Finding Spiritual Oneness in Interfaith Relationships

The Spring Standoff

Like the December Dilemma, around the Hanukkah and Christmas holidays, the Spring Standoff confronts families with similar challenges.  Can you celebrate two culturally meaningful and religiously important holidays without offending one partner or the other? Must the choice be “either/or,” or might there be a way to honor both celebrations without violating ethnic or religious identity? We think a “both/and” solution is preferable.
“Either/or” thinking is a sadly limited perspective.  For example, it sees only the Jewish religious aspects in Passover and misses the universal message of a redeemer God at the heart of Passover observance. Non-Jews who had sanctified themselves to the LORD were welcome to celebrate Passover, to eat unleavened bread and to give thanks to the LORD for His goodness.  Gentiles, along with Jews, were welcome to the Lord’s table to eat the matzo and rejoice in the mercy of God. Followers of Y’shua (Jesus) see the message of the deliverer God prominently emphasized within the Passover story.
“Either/or” thinking also misses the universal beauty in the message of Easter.  Originally, the celebration of the resurrection of Messiah always fell within Passover week, on the first Sunday according to Biblical record. Later, cultural influences prompted Christian leaders to disconnect the Resurrection Celebration from Passover week.  However, at it’s root, the resurrection of the Messiah occurred exactly on the Jewish festival of First Fruits (see Leviticus 23:10-11). Therefore, on Easter Sunday, followers of Jesus observe His resurrection from the grave as “the first fruits of those who are asleep” (1 Corinthians 15:20). That powerful, life changing message connects Passover redemption and First fruits rejoicing.
A “both/and” perspective allows for appreciation of the spiritual meaning in each of the holidays.  Passover reminds us, and teaches our children, that God is merciful.  He cares about the downtrodden state of people. He redeems those who cry out to Him for redemption and relief.  This is the best possible news for anyone who feels estranged from God. A universal separation from God feels like bondage, and that was not unique to the Jewish experience in Egypt.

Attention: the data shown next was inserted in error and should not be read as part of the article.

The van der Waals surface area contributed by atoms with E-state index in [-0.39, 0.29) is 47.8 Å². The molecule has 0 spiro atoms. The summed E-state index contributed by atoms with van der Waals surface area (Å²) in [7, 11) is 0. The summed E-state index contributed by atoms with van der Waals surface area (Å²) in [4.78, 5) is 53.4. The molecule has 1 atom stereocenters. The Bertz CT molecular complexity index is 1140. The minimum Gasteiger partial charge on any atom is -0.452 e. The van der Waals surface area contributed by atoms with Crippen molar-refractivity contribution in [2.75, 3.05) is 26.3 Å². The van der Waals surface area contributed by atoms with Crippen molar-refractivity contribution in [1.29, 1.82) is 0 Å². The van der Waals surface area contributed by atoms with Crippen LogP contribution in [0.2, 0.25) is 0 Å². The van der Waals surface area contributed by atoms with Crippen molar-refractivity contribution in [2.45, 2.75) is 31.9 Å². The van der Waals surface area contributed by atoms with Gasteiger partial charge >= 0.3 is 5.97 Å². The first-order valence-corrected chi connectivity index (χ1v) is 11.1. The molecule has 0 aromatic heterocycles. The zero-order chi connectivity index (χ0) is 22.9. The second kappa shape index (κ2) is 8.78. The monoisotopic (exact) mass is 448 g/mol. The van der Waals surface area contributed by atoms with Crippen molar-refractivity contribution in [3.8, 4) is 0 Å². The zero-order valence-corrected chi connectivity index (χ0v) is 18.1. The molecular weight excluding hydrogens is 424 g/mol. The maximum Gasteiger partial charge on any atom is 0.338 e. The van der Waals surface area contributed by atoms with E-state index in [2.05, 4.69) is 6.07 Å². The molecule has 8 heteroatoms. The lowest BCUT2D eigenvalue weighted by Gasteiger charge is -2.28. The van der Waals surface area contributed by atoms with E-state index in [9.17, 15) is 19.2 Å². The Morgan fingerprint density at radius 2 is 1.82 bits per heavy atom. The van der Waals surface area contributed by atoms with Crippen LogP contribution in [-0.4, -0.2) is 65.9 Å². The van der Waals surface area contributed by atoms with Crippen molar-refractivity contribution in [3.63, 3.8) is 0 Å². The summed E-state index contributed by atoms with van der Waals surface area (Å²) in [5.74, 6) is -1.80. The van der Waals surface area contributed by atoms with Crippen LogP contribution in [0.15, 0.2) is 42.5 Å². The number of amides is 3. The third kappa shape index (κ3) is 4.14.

The universal message in Resurrection Sunday (Easter) is that God’s forgiveness is available to deliver all needy people from bondage to sin. Like on the night of Passover, whosoever would enter in experienced God’s deliverance. Jews and the mixed multitude with them, left Egyptian slavery in the hope of new life in a promised land. Resurrection life is available to all who trust in God and receive new life through His Messianic Son. That is for Jewish people and for Gentiles too.
There need not be a standoff during the Spring holidays.  Jews and Gentiles may both benefit from the religious messages of the seasonal holidays.  Cultural practices introduce the common symbols and forms in which holidays are observed.  It is even more important to understand the biblical origins and meanings of the holidays.  They are not limited, in any sense, to only one ethnic community.  In fact, the Bible links the Passover account and the Feast of First Fruits together.  Thus, the story of Y’shua’s (Jesus’) Last Supper is properly the description of His last Passover Seder.

The Spring Standoff can be resolved by taking time to appreciate the biblical meaning of Passover and Easter (the Resurrection Celebration).  In-laws can be free to invite their intermarried adult children and grandchildren to celebrate the holidays with them.  It only requires a bit of sensitivity to those who are unfamiliar with the holiday practices and biblicalmeaning. Showing respect for the traditions of both Spring holidays can make it much easier for everyone in the family to discover a fuller picture as God intended.  Take time to share the rich blessings with one another. Approach the holidays like opportunities when everyone can learn together.

These are times when it is possible to build spiritual harmony as Jews and Gentiles. How pleasant it is when we can say together, “Give thanks to the LORD for He is good and His mercy endures forever [from Psalm 118:1-29 in the Passover celebration].

By Tuvya Zaretsky ©2009

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admin • March 20, 2009

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